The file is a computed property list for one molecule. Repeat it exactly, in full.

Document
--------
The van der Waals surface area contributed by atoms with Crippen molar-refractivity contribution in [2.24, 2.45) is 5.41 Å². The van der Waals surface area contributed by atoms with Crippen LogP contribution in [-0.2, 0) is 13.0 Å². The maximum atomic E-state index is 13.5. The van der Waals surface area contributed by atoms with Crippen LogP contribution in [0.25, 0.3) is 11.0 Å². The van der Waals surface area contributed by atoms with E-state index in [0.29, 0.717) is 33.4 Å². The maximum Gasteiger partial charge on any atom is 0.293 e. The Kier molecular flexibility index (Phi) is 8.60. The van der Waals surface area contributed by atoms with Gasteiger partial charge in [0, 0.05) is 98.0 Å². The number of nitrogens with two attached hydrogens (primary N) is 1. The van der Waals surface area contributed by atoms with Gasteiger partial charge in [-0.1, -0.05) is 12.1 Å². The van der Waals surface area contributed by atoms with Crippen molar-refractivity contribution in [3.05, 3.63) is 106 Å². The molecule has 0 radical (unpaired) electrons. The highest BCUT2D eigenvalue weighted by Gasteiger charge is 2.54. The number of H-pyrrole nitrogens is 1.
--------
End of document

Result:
The van der Waals surface area contributed by atoms with Crippen molar-refractivity contribution in [2.24, 2.45) is 5.41 Å². The van der Waals surface area contributed by atoms with Crippen LogP contribution in [-0.2, 0) is 13.0 Å². The maximum atomic E-state index is 13.5. The van der Waals surface area contributed by atoms with Crippen LogP contribution in [0.25, 0.3) is 11.0 Å². The van der Waals surface area contributed by atoms with E-state index in [0.29, 0.717) is 33.4 Å². The maximum Gasteiger partial charge on any atom is 0.293 e. The Kier molecular flexibility index (Phi) is 8.60. The van der Waals surface area contributed by atoms with Gasteiger partial charge in [0, 0.05) is 98.0 Å². The number of nitrogens with two attached hydrogens (primary N) is 1. The van der Waals surface area contributed by atoms with Gasteiger partial charge in [-0.1, -0.05) is 12.1 Å². The van der Waals surface area contributed by atoms with Crippen molar-refractivity contribution in [3.05, 3.63) is 106 Å². The molecule has 0 radical (unpaired) electrons. The highest BCUT2D eigenvalue weighted by Gasteiger charge is 2.54. The number of H-pyrrole nitrogens is 1.